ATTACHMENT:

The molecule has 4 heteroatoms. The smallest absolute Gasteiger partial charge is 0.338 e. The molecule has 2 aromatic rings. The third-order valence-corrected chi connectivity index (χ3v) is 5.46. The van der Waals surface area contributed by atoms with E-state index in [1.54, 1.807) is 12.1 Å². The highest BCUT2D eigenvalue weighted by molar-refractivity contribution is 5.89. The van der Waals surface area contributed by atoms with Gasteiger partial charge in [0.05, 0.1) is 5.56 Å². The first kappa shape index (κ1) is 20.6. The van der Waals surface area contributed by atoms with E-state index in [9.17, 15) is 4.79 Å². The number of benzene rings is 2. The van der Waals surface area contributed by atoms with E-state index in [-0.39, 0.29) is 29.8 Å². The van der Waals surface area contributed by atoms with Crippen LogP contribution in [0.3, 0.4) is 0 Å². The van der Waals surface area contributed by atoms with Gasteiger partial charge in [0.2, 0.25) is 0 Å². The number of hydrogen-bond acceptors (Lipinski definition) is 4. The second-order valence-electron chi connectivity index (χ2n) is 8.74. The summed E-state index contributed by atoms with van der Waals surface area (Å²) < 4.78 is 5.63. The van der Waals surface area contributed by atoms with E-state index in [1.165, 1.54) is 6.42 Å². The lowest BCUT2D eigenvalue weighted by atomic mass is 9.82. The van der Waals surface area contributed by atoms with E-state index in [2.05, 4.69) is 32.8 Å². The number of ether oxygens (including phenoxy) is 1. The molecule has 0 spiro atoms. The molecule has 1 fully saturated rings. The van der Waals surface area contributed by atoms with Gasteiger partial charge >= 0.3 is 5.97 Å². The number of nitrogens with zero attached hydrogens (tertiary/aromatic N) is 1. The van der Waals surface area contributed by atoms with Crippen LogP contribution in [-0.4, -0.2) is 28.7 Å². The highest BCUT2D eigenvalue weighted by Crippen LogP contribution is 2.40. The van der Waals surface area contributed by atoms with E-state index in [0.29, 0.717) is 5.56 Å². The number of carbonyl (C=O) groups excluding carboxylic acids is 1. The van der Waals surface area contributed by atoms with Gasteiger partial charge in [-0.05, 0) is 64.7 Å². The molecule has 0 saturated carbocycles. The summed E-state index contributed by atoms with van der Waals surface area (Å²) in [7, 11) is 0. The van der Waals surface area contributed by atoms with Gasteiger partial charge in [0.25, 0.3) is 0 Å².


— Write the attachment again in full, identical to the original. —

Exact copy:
The molecule has 4 heteroatoms. The smallest absolute Gasteiger partial charge is 0.338 e. The molecule has 2 aromatic rings. The third-order valence-corrected chi connectivity index (χ3v) is 5.46. The van der Waals surface area contributed by atoms with E-state index in [1.54, 1.807) is 12.1 Å². The highest BCUT2D eigenvalue weighted by molar-refractivity contribution is 5.89. The van der Waals surface area contributed by atoms with Gasteiger partial charge in [0.05, 0.1) is 5.56 Å². The first kappa shape index (κ1) is 20.6. The van der Waals surface area contributed by atoms with E-state index in [9.17, 15) is 4.79 Å². The number of benzene rings is 2. The van der Waals surface area contributed by atoms with E-state index in [-0.39, 0.29) is 29.8 Å². The van der Waals surface area contributed by atoms with Crippen LogP contribution in [0.3, 0.4) is 0 Å². The van der Waals surface area contributed by atoms with Gasteiger partial charge in [0.2, 0.25) is 0 Å². The number of hydrogen-bond acceptors (Lipinski definition) is 4. The second-order valence-electron chi connectivity index (χ2n) is 8.74. The summed E-state index contributed by atoms with van der Waals surface area (Å²) < 4.78 is 5.63. The van der Waals surface area contributed by atoms with E-state index in [1.165, 1.54) is 6.42 Å². The lowest BCUT2D eigenvalue weighted by atomic mass is 9.82. The van der Waals surface area contributed by atoms with E-state index in [2.05, 4.69) is 32.8 Å². The number of ether oxygens (including phenoxy) is 1. The molecule has 0 spiro atoms. The molecule has 1 fully saturated rings. The van der Waals surface area contributed by atoms with Gasteiger partial charge >= 0.3 is 5.97 Å². The number of nitrogens with zero attached hydrogens (tertiary/aromatic N) is 1. The van der Waals surface area contributed by atoms with Crippen LogP contribution in [-0.4, -0.2) is 28.7 Å². The highest BCUT2D eigenvalue weighted by Crippen LogP contribution is 2.40. The van der Waals surface area contributed by atoms with E-state index in [0.29, 0.717) is 5.56 Å². The number of carbonyl (C=O) groups excluding carboxylic acids is 1. The van der Waals surface area contributed by atoms with Gasteiger partial charge in [-0.05, 0) is 64.7 Å². The molecule has 0 saturated carbocycles. The summed E-state index contributed by atoms with van der Waals surface area (Å²) in [7, 11) is 0. The van der Waals surface area contributed by atoms with Gasteiger partial charge in [0.25, 0.3) is 0 Å².